What Comes First: Marriage or Kids?
In 2018, 70 per cent of children in Iceland were conceived outside of marriage - the highest rate of extramarital childbearing of the OECD countries. Icelandic cultural norms resemble that of other Nordic countries: relatively secular, highly individualised, and a high prevalence of cohabitation. Iceland is relatively gender egalitarian, though women still take more days of parental leave and are more likely to work part-time. At the same time, the overall marriage rate is on par with the OECD average. So is marriage declining in Iceland - or is the order of life course events, including marriage and childbirth, merely changing?
Patterns of extramarital childbearing in many European countries reflect a trend often referred to as the second demographic transition (SDT), which includes lower marriage rates, increasing numbers of premarital births, and a higher prevalence of nonmarital cohabitation. Such trends reflect the diversity of lifestyle choices available and a decline in traditional marriage norms. At the same time, critics of the second demographic transition theory refer to the Nordic countries, where they have observed relatively high gender egalitarianism as well as increasing marriage rates, leading them to conclude that more traditional family patterns can again stabilise in the context of increased gender equality.
With this context in mind, Ari Klængur Jónsson of the Stockholm University Demography Unit (SUDA) sought to explore the order in which people in Iceland build families: when they cohabitate, when they marry (if they marry), and when they have children. Jónsson used administrative population register data covering the entire marital and childbearing history of the female population of Iceland during the period 1994-2013. As the data stems from official registers, it only shows cohabitation for couples who officially register their cohabitant status (around three in four Icelandic cohabiting couples register their cohabitation). Although not granting the extent of rights that comes with marriage, registered cohabitation does come with certain rights and obligations.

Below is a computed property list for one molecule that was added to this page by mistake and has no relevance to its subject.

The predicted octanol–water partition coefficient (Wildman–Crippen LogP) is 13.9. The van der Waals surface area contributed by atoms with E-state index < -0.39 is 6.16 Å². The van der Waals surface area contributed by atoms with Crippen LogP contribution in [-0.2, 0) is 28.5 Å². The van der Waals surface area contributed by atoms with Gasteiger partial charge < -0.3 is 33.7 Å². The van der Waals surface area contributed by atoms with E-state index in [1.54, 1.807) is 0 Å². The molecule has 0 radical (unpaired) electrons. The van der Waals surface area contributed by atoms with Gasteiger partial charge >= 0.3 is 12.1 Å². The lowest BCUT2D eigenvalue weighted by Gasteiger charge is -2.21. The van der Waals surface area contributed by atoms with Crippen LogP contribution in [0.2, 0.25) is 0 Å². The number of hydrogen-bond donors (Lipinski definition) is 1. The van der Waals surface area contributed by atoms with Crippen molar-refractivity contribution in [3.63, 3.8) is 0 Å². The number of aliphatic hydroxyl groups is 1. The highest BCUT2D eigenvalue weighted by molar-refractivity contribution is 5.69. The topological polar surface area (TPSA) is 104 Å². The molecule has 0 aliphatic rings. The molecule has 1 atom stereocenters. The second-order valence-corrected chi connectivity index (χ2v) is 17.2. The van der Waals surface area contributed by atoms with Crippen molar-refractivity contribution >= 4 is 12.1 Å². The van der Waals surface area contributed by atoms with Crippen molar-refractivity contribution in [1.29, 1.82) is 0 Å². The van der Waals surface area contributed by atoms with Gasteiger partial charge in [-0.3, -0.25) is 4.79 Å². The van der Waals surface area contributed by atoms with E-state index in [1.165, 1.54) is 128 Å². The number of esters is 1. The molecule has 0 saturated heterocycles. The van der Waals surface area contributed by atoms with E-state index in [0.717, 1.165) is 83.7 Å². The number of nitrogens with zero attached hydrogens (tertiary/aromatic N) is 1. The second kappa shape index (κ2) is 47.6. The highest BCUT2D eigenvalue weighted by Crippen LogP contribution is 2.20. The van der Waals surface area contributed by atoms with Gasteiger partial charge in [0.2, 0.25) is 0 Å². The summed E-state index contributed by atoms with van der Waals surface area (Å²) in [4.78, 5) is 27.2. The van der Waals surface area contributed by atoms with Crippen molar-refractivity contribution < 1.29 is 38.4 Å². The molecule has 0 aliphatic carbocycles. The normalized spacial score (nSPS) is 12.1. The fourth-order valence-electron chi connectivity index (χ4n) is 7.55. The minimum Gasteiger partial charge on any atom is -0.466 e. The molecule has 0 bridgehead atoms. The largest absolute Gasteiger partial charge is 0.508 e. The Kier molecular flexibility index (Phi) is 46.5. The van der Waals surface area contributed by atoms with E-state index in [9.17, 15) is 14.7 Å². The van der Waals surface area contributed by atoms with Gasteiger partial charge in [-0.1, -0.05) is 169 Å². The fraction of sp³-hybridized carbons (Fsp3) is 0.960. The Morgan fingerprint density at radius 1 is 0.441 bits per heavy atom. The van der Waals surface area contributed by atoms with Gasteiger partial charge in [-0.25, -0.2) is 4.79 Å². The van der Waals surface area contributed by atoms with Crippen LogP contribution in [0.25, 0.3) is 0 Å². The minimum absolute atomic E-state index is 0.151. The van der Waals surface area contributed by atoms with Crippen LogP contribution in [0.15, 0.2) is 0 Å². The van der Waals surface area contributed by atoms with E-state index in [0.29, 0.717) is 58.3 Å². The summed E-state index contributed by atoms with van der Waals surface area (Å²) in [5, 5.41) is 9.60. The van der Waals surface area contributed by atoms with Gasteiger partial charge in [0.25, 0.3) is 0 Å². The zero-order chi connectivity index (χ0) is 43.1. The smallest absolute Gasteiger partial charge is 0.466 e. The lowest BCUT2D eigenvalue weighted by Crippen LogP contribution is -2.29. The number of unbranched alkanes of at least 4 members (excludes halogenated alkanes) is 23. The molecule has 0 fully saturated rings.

The results of Jónsson’s analysis demonstrate a strong association between first registered cohabitation and first childbirth. This finding indicates that decisions to cohabitate come hand in hand with having a first child. Cohabitation was already common by the beginning of the 1994-2013 study period and did not significantly increase in prevalence over the two decades studied. However, the age by which 50 per cent of women had registered cohabitation increased by almost four years, from around age 24 to around age 28. While cohabitation remained common, marriage remained common as well - just later in life than cohabitation. Both overall marriage rates and the average age at marriage remained relatively stable over the two decades, with around 50 per cent of women marrying by age 34 and around 70 percent by age 46. That said, Jónsson observes evidence of postponement of marriage during the economic crisis period, 2008-2013.
Jónsson’s findings indicating the stability of marriage over time reflect the gender equality theory more than the SDT theory. Instead of cohabitation replacing marriage, marriage habits remained relatively stable, and cohabitation merely began occurring later in life instead of increasing. Cohabitation frequently revolves around the timing of childbirths, and high nonmarital childbirths indicate not a retreat from marriage, but rather that women often have children before marriage. In terms of policy takeaways, Jónsson concludes that registered cohabitation should be seen in relation to childbearing, providing a semi-regulated union status for prospective parents.